The microbiology department at a North London hospital audited notifications of suspected meningococcal disease in response to a reported high rate, which it suspected was due to over-reporting out of hours to public health specialists. All cases notified over a 14-month period were assessed with regards to time of reporting and subsequent microbiological confirmation. Of 36 notifications, 18 were confirmed as bacterial, mostly meningococcal meningitis. Of the four types of sample readily obtainable on admission (blood culture, ethylene diamine tetra-acetic acid [EDTA] blood sample, throat swab and acute serum) all were obtained in only two cases. The reporting was considered appropriate, reflecting the relatively high incidence of meningococcal disease (MD) within the local population. Further cases might perhaps have been laboratory confirmed had all samples been sent on admission. A single form requesting all four samples in suspected meningococcal disease cases is recommended. Informing public health specialists out of hours could be rationalised.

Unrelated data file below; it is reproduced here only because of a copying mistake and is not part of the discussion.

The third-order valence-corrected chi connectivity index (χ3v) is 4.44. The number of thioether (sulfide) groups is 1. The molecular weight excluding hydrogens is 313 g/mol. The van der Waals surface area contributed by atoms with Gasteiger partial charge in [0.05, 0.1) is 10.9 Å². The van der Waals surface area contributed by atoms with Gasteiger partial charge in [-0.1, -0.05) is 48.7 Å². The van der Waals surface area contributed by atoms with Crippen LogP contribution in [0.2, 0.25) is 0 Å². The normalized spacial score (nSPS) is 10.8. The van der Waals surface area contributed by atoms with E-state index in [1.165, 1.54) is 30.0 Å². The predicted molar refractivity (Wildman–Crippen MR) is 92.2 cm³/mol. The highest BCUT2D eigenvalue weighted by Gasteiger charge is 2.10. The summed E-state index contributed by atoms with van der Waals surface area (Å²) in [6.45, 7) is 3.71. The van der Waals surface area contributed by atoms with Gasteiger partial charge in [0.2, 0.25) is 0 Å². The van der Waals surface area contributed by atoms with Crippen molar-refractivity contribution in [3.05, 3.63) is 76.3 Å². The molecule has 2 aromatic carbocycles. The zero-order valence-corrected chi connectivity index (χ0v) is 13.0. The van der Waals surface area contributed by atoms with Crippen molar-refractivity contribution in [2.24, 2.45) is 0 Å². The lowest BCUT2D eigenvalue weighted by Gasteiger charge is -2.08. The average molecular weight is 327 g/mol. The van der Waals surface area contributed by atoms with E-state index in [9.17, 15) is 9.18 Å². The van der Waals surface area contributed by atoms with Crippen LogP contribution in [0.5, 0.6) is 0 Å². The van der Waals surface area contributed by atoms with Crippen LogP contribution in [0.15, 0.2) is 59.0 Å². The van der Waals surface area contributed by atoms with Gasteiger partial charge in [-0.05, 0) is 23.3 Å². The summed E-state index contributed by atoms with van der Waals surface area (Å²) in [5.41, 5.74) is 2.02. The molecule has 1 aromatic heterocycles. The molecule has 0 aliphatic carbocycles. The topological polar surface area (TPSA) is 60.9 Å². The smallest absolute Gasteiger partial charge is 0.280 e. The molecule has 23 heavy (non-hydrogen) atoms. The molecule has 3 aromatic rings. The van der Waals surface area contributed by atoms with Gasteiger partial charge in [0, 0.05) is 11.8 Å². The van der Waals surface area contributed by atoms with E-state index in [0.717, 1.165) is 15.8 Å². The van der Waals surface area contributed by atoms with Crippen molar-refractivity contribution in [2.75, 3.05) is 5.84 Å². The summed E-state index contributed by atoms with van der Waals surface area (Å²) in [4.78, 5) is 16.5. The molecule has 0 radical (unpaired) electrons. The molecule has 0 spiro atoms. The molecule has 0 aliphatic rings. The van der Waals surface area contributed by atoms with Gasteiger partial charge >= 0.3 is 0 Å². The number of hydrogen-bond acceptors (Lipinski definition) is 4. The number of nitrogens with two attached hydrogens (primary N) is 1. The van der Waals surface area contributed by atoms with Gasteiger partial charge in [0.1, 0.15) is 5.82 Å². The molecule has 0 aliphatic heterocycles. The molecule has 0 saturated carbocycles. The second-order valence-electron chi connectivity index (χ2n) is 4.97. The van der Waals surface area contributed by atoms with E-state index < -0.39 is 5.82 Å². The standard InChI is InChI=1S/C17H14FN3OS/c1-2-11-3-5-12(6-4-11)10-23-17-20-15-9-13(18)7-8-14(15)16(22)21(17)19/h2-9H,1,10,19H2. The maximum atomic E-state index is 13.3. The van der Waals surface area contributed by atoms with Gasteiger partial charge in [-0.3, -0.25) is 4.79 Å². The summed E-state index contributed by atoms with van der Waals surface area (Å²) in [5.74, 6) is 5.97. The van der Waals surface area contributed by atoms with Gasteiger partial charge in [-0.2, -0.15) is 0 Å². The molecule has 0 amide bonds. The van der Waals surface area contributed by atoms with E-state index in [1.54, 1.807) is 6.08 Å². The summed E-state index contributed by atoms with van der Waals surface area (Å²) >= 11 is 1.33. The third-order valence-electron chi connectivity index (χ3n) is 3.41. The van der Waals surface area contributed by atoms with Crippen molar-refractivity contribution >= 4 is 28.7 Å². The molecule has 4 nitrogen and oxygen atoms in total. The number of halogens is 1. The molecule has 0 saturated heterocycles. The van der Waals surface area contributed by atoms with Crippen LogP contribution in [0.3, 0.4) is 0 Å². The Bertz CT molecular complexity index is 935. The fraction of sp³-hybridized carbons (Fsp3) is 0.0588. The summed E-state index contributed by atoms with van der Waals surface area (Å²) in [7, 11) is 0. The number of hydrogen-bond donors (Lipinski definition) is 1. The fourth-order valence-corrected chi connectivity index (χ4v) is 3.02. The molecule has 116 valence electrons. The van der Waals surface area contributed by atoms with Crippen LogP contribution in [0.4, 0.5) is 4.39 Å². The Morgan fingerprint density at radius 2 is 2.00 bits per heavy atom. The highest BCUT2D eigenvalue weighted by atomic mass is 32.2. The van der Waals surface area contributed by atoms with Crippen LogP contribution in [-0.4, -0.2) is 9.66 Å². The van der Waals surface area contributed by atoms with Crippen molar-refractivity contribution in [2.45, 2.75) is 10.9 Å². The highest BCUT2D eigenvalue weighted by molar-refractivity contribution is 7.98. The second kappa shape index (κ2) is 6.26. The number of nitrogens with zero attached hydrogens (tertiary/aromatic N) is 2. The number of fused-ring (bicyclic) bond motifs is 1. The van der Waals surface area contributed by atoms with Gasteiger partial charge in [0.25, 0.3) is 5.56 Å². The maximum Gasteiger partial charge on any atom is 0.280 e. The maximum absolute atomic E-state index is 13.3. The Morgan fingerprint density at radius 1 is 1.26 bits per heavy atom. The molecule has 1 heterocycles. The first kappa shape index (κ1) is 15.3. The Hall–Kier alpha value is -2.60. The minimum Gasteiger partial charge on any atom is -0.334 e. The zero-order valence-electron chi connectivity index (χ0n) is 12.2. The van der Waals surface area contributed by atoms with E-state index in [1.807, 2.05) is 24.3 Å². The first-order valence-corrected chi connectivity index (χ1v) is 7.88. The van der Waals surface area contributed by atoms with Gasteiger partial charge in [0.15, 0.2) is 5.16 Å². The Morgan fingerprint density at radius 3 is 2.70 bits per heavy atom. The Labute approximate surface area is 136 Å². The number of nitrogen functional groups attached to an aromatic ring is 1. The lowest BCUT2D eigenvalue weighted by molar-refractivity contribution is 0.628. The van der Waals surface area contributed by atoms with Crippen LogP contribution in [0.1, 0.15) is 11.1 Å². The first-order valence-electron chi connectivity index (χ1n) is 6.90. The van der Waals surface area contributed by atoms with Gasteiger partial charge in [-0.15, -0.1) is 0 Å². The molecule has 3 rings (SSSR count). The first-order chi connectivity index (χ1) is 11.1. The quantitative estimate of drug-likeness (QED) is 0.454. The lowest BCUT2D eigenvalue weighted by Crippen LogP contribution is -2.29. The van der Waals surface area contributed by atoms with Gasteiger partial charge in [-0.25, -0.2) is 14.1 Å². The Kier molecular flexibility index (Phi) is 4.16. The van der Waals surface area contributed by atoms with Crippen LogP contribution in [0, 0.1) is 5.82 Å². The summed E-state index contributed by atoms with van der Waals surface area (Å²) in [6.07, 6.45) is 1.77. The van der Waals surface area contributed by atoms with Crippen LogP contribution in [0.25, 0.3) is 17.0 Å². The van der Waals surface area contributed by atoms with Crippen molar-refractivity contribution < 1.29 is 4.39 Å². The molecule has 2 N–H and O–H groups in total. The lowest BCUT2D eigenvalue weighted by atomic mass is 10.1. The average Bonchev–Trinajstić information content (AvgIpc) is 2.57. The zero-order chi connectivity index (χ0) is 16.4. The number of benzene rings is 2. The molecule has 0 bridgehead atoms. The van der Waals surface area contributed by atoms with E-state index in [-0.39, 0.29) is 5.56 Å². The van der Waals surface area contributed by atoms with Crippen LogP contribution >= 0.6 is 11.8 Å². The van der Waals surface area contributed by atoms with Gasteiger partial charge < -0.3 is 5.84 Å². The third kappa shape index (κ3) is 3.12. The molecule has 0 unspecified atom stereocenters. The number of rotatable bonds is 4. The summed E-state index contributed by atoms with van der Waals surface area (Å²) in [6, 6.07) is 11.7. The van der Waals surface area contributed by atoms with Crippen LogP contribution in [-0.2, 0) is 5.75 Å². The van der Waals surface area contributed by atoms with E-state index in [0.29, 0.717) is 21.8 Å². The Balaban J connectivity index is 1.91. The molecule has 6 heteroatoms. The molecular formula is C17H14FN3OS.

|Number of pages||3|
|Journal||Communicable disease and public health / PHLS|
|Publication status||Published - Dec 2004|